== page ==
—Mr. Dicks (fifth grade teacher, Connecticut)
I’m an eighth grader, and my English teacher doesn’t give me any feedback or grade my work for weeks after I turn it in. I want to know what I should do to improve my work, but I don’t ever hear anything from her. When I ask her about it, she says, “You know, I have 110 students to grade,” and I still get no information from her. What should I do?
Dear Frustrated Student,
You’re amazing! Many students are not interested in improving their work, even when they do get timely feedback.
But I’m here to tell you, eighth grade English teachers have an impossible job. I know because I was one for a long time. I too had 110 students, and when they’d turn in essays or stories, it would take me weeks, if not months, to get through them. Think about it from your teacher’s perspective for a second. Let’s say she spends 10 minutes grading each piece, that’s more than 18 hours of work. She probably has an hour of planning each weekday, but often those periods are taken up with meetings or clerical work or, in the best of circumstances, planning. If she’s like me, she’ll do the grading, unpaid, on her own time.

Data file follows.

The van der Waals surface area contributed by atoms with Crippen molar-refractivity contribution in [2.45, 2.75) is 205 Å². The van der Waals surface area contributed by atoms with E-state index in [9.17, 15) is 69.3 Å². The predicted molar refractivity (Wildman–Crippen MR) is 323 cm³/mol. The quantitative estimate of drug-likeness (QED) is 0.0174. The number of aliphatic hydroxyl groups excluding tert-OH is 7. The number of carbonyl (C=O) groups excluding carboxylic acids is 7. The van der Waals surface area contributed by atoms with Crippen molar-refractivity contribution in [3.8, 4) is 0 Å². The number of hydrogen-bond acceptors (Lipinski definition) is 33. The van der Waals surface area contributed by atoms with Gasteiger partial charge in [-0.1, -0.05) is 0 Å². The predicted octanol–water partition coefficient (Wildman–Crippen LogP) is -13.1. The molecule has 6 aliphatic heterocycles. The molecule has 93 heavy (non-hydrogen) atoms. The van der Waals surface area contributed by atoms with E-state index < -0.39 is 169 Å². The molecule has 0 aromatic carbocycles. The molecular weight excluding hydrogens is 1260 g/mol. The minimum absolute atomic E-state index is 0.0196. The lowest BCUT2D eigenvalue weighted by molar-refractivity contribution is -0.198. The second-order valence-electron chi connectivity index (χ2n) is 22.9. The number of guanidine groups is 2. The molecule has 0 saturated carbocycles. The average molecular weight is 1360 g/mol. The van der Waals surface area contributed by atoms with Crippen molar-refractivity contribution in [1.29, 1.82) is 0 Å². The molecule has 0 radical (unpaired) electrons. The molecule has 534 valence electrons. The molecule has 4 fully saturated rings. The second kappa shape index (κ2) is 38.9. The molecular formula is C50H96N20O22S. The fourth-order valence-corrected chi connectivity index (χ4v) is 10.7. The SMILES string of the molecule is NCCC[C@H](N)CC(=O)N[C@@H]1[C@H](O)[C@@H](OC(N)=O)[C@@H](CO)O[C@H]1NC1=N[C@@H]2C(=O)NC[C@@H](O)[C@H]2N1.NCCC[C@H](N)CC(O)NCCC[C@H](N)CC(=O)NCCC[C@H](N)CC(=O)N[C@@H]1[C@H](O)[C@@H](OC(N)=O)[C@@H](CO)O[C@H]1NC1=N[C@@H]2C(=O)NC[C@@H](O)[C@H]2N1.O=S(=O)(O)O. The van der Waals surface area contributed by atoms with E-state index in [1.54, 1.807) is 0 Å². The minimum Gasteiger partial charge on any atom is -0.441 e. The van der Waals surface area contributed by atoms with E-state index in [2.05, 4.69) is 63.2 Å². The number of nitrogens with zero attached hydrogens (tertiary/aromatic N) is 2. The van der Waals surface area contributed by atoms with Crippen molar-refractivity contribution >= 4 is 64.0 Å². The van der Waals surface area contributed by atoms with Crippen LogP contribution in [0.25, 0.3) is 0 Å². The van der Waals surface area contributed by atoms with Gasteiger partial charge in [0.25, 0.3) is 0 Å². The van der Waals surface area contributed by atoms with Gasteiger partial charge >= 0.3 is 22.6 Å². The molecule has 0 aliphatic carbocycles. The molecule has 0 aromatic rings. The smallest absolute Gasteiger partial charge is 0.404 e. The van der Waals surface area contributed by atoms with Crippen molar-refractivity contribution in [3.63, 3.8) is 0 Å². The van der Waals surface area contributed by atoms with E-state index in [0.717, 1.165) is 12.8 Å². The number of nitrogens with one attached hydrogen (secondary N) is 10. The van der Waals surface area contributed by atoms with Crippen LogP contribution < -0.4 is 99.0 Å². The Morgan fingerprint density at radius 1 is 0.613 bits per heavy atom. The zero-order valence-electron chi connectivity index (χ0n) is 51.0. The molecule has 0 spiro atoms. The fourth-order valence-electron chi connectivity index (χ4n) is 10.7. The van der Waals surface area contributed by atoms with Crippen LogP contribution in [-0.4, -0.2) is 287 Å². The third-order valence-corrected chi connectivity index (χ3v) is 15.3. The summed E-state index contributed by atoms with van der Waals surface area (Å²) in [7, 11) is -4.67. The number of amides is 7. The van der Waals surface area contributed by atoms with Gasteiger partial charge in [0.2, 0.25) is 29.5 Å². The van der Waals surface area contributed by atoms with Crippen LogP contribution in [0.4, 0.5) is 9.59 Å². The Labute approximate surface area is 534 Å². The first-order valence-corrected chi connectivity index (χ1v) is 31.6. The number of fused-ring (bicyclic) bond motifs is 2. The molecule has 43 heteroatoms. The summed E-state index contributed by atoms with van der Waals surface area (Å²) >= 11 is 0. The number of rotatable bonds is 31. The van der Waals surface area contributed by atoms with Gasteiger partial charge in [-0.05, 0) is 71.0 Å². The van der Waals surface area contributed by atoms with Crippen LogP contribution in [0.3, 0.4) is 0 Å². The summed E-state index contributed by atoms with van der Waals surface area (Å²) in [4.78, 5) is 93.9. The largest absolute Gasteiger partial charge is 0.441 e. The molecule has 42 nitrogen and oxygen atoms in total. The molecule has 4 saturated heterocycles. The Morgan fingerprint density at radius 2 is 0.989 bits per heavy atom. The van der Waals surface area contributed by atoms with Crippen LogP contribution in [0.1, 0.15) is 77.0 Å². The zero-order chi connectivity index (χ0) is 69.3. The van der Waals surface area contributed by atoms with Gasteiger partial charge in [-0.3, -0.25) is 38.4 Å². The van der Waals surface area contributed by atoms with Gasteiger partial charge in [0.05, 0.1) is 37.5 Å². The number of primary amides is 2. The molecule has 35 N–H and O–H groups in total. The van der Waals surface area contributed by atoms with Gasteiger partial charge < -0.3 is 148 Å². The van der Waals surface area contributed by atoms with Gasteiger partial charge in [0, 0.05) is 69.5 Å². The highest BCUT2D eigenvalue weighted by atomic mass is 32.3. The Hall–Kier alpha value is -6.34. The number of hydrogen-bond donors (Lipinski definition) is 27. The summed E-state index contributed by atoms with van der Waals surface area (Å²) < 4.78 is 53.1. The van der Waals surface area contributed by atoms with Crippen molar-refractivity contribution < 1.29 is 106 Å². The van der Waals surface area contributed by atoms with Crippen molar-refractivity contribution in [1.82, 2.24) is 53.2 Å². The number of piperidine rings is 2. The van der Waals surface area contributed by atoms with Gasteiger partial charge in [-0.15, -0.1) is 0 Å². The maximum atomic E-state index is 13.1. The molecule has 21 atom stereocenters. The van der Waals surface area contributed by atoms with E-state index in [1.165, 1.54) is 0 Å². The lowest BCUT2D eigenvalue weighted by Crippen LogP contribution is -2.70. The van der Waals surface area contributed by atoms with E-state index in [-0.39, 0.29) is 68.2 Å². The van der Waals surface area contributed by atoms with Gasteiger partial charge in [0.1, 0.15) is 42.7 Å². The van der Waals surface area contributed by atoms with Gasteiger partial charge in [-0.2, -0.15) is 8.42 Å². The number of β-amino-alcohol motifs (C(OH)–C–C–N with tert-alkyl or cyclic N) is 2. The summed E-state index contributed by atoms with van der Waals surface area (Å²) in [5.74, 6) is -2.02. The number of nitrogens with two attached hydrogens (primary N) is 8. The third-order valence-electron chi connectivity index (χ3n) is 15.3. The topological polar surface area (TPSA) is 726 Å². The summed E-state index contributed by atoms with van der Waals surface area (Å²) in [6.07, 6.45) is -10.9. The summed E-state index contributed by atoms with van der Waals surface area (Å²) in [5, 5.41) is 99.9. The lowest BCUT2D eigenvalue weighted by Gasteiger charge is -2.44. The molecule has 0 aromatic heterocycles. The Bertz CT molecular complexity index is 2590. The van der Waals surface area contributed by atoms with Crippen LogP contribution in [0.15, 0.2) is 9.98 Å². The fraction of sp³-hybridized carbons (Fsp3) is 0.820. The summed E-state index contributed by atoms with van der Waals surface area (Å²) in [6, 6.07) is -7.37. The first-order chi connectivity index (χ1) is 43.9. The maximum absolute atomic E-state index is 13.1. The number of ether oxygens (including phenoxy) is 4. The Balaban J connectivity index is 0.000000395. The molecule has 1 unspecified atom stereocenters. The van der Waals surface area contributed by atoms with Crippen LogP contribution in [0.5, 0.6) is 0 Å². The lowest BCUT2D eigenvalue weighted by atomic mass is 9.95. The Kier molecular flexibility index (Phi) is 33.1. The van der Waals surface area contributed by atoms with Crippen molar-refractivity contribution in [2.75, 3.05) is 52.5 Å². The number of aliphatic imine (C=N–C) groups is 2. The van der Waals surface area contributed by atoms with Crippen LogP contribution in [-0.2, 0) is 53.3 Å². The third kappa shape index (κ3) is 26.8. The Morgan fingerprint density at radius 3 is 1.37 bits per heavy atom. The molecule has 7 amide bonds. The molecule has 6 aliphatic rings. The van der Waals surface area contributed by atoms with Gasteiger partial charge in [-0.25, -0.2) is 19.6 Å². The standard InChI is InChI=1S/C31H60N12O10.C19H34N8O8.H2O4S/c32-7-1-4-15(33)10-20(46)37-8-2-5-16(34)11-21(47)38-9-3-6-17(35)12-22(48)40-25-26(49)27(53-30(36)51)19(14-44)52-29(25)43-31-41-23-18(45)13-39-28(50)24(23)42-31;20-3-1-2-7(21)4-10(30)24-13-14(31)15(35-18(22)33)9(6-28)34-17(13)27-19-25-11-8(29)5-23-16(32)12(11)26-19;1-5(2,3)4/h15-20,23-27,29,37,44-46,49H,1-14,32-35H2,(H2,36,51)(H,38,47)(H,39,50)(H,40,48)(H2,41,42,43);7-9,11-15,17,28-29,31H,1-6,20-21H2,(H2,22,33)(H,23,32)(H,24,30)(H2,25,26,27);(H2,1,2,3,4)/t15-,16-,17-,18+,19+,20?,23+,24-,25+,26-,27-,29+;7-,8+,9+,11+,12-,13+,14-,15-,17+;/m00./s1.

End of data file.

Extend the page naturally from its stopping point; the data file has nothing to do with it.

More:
So, what should you do? I can think of a couple things.
First, see how much feedback you can get before you turn the assignment in. And I don’t mean asking your teacher to read and comment on the whole thing. I mean, “Ms. Teacher, I feel like my conclusion is lacking something. Can you take a quick look at it?” or “Is the exposition in my first paragraph clear?” When soliciting feedback, refer to the lessons she has taught and the rubric you were given.
Second, do some peer revision. Swap papers with someone you know and trust, and evaluate each other’s work. It’s easier to see mistakes in someone else’s writing, and often you’ll notice a thing that inspires you. Tips for peer review: Be specific; balance praise and constructive criticism; offer suggestions; and describe your feelings as a reader.